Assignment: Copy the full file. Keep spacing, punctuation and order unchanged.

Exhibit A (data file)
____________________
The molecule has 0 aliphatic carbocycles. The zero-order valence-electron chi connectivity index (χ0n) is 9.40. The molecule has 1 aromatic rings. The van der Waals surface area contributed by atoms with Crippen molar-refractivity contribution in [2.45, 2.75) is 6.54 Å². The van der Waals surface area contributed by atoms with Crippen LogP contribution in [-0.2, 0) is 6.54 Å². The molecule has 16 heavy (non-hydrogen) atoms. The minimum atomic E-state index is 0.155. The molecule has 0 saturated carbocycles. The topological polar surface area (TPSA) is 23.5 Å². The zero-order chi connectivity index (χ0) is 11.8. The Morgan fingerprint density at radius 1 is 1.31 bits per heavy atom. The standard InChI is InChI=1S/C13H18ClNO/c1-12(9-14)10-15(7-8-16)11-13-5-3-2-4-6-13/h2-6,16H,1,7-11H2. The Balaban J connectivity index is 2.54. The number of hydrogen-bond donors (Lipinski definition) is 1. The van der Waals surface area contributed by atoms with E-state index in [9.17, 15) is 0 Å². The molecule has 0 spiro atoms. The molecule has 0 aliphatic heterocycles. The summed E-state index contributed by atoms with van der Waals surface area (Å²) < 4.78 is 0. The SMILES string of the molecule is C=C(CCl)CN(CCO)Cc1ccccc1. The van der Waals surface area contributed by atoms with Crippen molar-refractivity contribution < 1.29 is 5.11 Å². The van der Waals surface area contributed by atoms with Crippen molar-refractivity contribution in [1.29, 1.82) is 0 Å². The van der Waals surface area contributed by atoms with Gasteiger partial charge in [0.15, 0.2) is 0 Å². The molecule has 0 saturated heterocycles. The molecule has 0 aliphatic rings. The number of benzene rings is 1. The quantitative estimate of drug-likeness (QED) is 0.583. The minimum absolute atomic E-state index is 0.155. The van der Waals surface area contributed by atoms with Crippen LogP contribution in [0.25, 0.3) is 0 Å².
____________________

The molecule has 0 aliphatic carbocycles. The zero-order valence-electron chi connectivity index (χ0n) is 9.40. The molecule has 1 aromatic rings. The van der Waals surface area contributed by atoms with Crippen molar-refractivity contribution in [2.45, 2.75) is 6.54 Å². The van der Waals surface area contributed by atoms with Crippen LogP contribution in [-0.2, 0) is 6.54 Å². The molecule has 16 heavy (non-hydrogen) atoms. The minimum atomic E-state index is 0.155. The molecule has 0 saturated carbocycles. The topological polar surface area (TPSA) is 23.5 Å². The zero-order chi connectivity index (χ0) is 11.8. The Morgan fingerprint density at radius 1 is 1.31 bits per heavy atom. The standard InChI is InChI=1S/C13H18ClNO/c1-12(9-14)10-15(7-8-16)11-13-5-3-2-4-6-13/h2-6,16H,1,7-11H2. The Balaban J connectivity index is 2.54. The number of hydrogen-bond donors (Lipinski definition) is 1. The van der Waals surface area contributed by atoms with E-state index in [9.17, 15) is 0 Å². The molecule has 0 spiro atoms. The molecule has 0 aliphatic heterocycles. The summed E-state index contributed by atoms with van der Waals surface area (Å²) < 4.78 is 0. The SMILES string of the molecule is C=C(CCl)CN(CCO)Cc1ccccc1. The van der Waals surface area contributed by atoms with Crippen molar-refractivity contribution < 1.29 is 5.11 Å². The van der Waals surface area contributed by atoms with Crippen molar-refractivity contribution in [1.29, 1.82) is 0 Å². The van der Waals surface area contributed by atoms with Gasteiger partial charge in [0.15, 0.2) is 0 Å². The molecule has 0 saturated heterocycles. The molecule has 0 aliphatic rings. The number of benzene rings is 1. The quantitative estimate of drug-likeness (QED) is 0.583. The minimum absolute atomic E-state index is 0.155. The van der Waals surface area contributed by atoms with Crippen LogP contribution in [0.25, 0.3) is 0 Å².